Jason | 2/14/2014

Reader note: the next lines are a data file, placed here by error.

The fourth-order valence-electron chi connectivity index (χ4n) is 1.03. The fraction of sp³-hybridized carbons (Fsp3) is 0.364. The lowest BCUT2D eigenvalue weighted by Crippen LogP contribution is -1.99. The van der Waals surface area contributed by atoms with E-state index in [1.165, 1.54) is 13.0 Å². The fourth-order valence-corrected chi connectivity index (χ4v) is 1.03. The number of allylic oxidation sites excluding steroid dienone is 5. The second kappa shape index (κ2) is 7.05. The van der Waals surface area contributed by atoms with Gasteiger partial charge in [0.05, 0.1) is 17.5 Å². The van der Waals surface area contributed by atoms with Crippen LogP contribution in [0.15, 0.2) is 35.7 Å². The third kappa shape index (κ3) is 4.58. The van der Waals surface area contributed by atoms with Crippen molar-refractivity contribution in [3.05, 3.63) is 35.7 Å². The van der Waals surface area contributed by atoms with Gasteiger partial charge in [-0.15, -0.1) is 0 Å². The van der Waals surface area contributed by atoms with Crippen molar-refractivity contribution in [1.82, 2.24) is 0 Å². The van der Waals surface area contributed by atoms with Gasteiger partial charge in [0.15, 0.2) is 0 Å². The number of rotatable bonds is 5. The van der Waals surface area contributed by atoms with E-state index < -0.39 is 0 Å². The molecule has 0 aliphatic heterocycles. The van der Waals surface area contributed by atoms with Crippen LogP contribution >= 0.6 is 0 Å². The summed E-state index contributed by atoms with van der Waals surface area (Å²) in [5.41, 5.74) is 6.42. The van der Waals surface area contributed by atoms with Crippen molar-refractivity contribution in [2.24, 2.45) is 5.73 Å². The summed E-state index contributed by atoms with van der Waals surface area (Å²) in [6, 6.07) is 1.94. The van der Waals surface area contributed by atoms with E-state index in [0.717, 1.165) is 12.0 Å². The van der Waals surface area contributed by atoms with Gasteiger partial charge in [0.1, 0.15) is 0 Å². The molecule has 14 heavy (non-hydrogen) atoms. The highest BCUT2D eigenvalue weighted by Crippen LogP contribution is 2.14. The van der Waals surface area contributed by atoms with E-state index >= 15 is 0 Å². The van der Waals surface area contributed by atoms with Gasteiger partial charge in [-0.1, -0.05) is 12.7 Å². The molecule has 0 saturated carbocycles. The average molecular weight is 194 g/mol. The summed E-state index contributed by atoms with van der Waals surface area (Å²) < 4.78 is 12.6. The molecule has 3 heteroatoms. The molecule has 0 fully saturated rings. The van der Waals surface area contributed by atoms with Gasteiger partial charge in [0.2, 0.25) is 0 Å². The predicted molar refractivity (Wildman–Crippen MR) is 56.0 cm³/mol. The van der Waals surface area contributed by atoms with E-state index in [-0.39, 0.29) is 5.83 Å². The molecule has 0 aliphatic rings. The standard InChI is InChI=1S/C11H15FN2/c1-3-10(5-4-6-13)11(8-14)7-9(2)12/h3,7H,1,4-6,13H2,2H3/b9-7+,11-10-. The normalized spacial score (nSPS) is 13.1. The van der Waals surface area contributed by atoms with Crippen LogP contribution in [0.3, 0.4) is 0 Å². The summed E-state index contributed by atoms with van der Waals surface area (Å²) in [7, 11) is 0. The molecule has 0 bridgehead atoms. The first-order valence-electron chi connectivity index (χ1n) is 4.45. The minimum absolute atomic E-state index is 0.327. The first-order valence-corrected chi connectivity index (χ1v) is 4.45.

" Biographies are written with one aim: to contextualize a noteworthy person within his or her own life beyond the limits of the works or deeds that make them noteworthy. We read them because we want to know what humanizes the subject, what events in their life led to their acts or creations. We wish to remove the statesman from the vacuum of politics, the musician from the three minute glimpse we get into him through his songs, the novelist from his characters and plot lines, because we want to know A) how they came to reside atop the pedestal on which they're placed, and B) to connect the dots between the person's life experiences and his achievements. There's an inherent risk in reading biographies, especially ones about our heroes, for while we want them humanized, to come to view them as "real" people to whom we can relate, and in relating somehow become closer to them, it's all too often the case that, just as a lot of real people in our day to day lives disappoint or annoy us, so too can our heroes in real life be quite disconnected from the expectations we have of them based on what we see of their public personas. It's a let down when we read that John Lennon was a razor-tongued asshole a lot of the time, or that Paul McCartney is given to egomania bordering on total narcissism. It takes away some of the glimmer of the holy image we have of Dr. King when we hear that he was given to infidelities even as he led the marches that helped build his reputation. Such is my feeling upon discovering that Kurt Vonnegut the character, the "first-person" narrator of many of his own books, and by extension many of his alter-egos, most notably Kilgore Trout, are often distinctly different than Kurt Vonnegut the man. How is it possible that the man who wrote, using Eliot Rosewater's voice, "God damn it, be nice to everybody!" be the same person who was so isolated from his own family, so much more a father to his own creations than to his own children, both natural born and adopted, that one of his sons had a complete mental breakdown, one of his daughters became anorexic, and his relations with five of the six were perpetually strained? How can the man who was so deeply affected by what he saw in the firebombing of Dresden be the same man who owned stock in Dow Chemical, the sole manufacturer of napalm during the Vietnam War, or the man who said the Earth's epitaph should read "We could have saved it, but we were too damn cheap" own shares in a strip mining operation? Shields' impeccably researched and exceptionally well written biography sheds a light on all the facets of Vonnegut's life, personal and professional, and we find that the human flaws that Vonnegut so adroitly reflected in his body of work were, more often than not, his own. On some level this is disappointing, though on reflection, it shouldn't be that surprising. It was once said of Groucho Marx, who battled depression for much of his life, that he was a comedian who could make everyone laugh but himself. This seems to be largely true of Vonnegut. He was a genius writer, an original stylist and excellent commentator on the human condition, but he was also insecure, immature, and largely self-centered, to an extent that he spent large portions of his life more or less adrift and waiting to see where the next current might carry him. This certainly seems to be the case in his extra-marital relationship with, and later marriage to, photojournalist Jill Krementz. She comes off--at least in Shields' description--as overbearing and manipulative, controlling much of the movement of Vonnegut's later life more for her own ends than his. (In her defense, Shields may have been put-off by her rather fierce resistance to his writing the biography at all, and thereby painted her in a bad light, and anyway Kurt seemed to have no qualms about going along with the decisions she made for them both, whatever the root of their intentions may have been.) Like many highly intelligent types he crafted brilliant works, but he also had a knack for shooting himself in the foot. Where Kurt Vonnegut the character may have been reflective, Kurt Vonnegut the man was often reactionary, which many times led him to have to reverse his tracks to try to numb the wounds his words (both written and spoken) left on others. This is perhaps most pointedly reflected by his ex-wife Jane in one of her notes on his autobiographical collection Palm Sunday, which was published shortly after his second marriage: "Kurt doesn't mind being hurtful, really, although he talks a good game to make you think the opposite. He's fooled most of his public now, for a long time. You see, he doesn't really know what he's doing. He's really very innocent." I suppose it's a good lesson for the layman in regards to hero worship. Vonnegut famously said in Mother Night, "We are what we pretend to be, so we must be careful what we pretend to be." Never did he say we are what people expect us to be, and his life is proof enough that it's erroneous for we fans to take as synonymous the creator and the creation. I'm glad I got this book, glad I read it and had my eyes opened to the naivety of my own assumptions about the man based solely on reading his work. I look forward to a closer reading of some of my favorite Vonnegut novels with a light having been shined on the context of his life as it was unfolding around the narratives. Vonnegut is still one of my literary heroes, and I will continue to have heroes--artistic, theological, political--but maybe I'll be cautioned from here on out from putting them on too high a pedestal. It's unfair to both of us. "